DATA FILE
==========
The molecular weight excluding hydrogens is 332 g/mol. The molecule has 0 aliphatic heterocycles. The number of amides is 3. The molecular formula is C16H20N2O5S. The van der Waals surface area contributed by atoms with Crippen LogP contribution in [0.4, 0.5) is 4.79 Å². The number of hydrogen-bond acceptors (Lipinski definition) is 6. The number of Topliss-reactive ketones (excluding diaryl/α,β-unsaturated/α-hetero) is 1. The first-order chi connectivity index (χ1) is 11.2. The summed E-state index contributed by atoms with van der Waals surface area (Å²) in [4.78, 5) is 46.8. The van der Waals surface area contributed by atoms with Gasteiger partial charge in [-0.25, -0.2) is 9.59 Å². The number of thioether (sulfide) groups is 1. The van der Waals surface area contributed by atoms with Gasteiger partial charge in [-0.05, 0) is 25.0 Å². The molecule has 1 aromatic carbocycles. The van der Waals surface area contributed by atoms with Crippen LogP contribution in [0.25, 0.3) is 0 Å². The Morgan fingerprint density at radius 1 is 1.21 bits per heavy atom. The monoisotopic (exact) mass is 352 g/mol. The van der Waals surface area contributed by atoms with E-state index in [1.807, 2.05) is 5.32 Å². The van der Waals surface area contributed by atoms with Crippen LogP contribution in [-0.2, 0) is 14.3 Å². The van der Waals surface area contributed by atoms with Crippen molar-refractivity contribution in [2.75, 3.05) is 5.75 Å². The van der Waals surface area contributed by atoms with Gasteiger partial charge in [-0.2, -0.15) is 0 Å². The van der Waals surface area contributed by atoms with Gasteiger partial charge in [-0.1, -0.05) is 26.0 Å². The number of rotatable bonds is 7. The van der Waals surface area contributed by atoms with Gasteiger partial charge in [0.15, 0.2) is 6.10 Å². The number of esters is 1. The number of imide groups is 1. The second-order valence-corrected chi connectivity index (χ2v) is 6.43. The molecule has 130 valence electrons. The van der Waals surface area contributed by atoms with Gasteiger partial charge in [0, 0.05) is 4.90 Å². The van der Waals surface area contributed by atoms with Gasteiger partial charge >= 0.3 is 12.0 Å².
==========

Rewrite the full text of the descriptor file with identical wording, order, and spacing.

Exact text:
The molecular weight excluding hydrogens is 332 g/mol. The molecule has 0 aliphatic heterocycles. The number of amides is 3. The molecular formula is C16H20N2O5S. The van der Waals surface area contributed by atoms with Crippen LogP contribution in [0.4, 0.5) is 4.79 Å². The number of hydrogen-bond acceptors (Lipinski definition) is 6. The number of Topliss-reactive ketones (excluding diaryl/α,β-unsaturated/α-hetero) is 1. The first-order chi connectivity index (χ1) is 11.2. The summed E-state index contributed by atoms with van der Waals surface area (Å²) in [4.78, 5) is 46.8. The van der Waals surface area contributed by atoms with Gasteiger partial charge in [-0.25, -0.2) is 9.59 Å². The number of thioether (sulfide) groups is 1. The van der Waals surface area contributed by atoms with Gasteiger partial charge in [-0.05, 0) is 25.0 Å². The molecule has 1 aromatic carbocycles. The van der Waals surface area contributed by atoms with Crippen LogP contribution in [0.25, 0.3) is 0 Å². The Morgan fingerprint density at radius 1 is 1.21 bits per heavy atom. The monoisotopic (exact) mass is 352 g/mol. The van der Waals surface area contributed by atoms with E-state index in [1.807, 2.05) is 5.32 Å². The van der Waals surface area contributed by atoms with Crippen LogP contribution in [-0.2, 0) is 14.3 Å². The van der Waals surface area contributed by atoms with Crippen molar-refractivity contribution in [2.75, 3.05) is 5.75 Å². The van der Waals surface area contributed by atoms with Gasteiger partial charge in [-0.2, -0.15) is 0 Å². The van der Waals surface area contributed by atoms with Gasteiger partial charge in [-0.1, -0.05) is 26.0 Å². The number of rotatable bonds is 7. The van der Waals surface area contributed by atoms with Gasteiger partial charge in [0.15, 0.2) is 6.10 Å². The number of esters is 1. The number of imide groups is 1. The second-order valence-corrected chi connectivity index (χ2v) is 6.43. The molecule has 130 valence electrons. The van der Waals surface area contributed by atoms with Gasteiger partial charge in [0, 0.05) is 4.90 Å². The van der Waals surface area contributed by atoms with Gasteiger partial charge >= 0.3 is 12.0 Å².